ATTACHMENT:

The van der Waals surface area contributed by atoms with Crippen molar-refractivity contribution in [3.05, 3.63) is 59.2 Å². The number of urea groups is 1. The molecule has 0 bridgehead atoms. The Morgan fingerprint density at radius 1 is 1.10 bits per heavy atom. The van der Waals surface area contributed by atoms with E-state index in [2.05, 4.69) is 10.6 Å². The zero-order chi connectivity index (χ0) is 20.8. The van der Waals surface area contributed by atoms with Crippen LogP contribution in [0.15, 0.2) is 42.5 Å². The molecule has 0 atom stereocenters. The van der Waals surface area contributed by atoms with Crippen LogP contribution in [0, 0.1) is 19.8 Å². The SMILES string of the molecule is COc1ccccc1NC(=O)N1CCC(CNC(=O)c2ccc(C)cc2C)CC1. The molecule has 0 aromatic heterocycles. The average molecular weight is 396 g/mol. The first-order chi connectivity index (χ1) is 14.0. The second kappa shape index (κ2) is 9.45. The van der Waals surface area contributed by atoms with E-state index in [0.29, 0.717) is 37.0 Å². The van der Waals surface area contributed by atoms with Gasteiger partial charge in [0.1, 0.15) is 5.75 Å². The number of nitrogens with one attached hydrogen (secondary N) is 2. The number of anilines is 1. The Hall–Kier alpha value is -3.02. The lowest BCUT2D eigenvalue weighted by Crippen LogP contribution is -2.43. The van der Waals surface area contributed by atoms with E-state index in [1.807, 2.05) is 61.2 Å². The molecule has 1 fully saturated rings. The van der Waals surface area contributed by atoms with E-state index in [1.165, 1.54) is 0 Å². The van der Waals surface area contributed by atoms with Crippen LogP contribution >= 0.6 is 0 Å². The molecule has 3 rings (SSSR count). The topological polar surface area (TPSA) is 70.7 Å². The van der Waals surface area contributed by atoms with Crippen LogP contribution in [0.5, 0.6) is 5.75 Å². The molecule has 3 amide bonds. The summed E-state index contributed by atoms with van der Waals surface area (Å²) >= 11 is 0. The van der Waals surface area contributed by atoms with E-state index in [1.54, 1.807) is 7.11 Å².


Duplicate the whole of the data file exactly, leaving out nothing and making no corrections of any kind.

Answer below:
The van der Waals surface area contributed by atoms with Crippen molar-refractivity contribution in [3.05, 3.63) is 59.2 Å². The number of urea groups is 1. The molecule has 0 bridgehead atoms. The Morgan fingerprint density at radius 1 is 1.10 bits per heavy atom. The van der Waals surface area contributed by atoms with E-state index in [2.05, 4.69) is 10.6 Å². The zero-order chi connectivity index (χ0) is 20.8. The van der Waals surface area contributed by atoms with Crippen LogP contribution in [0.15, 0.2) is 42.5 Å². The molecule has 0 atom stereocenters. The van der Waals surface area contributed by atoms with Crippen LogP contribution in [0, 0.1) is 19.8 Å². The SMILES string of the molecule is COc1ccccc1NC(=O)N1CCC(CNC(=O)c2ccc(C)cc2C)CC1. The molecule has 0 aromatic heterocycles. The average molecular weight is 396 g/mol. The first-order chi connectivity index (χ1) is 14.0. The second kappa shape index (κ2) is 9.45. The van der Waals surface area contributed by atoms with E-state index in [0.29, 0.717) is 37.0 Å². The van der Waals surface area contributed by atoms with Gasteiger partial charge in [0.1, 0.15) is 5.75 Å². The number of nitrogens with one attached hydrogen (secondary N) is 2. The number of anilines is 1. The Hall–Kier alpha value is -3.02. The lowest BCUT2D eigenvalue weighted by Crippen LogP contribution is -2.43. The van der Waals surface area contributed by atoms with E-state index in [1.807, 2.05) is 61.2 Å². The molecule has 1 fully saturated rings. The van der Waals surface area contributed by atoms with E-state index in [1.165, 1.54) is 0 Å². The van der Waals surface area contributed by atoms with Crippen LogP contribution >= 0.6 is 0 Å². The molecule has 3 rings (SSSR count). The topological polar surface area (TPSA) is 70.7 Å². The van der Waals surface area contributed by atoms with Crippen LogP contribution in [0.5, 0.6) is 5.75 Å². The molecule has 3 amide bonds. The summed E-state index contributed by atoms with van der Waals surface area (Å²) >= 11 is 0. The van der Waals surface area contributed by atoms with E-state index in [1.54, 1.807) is 7.11 Å².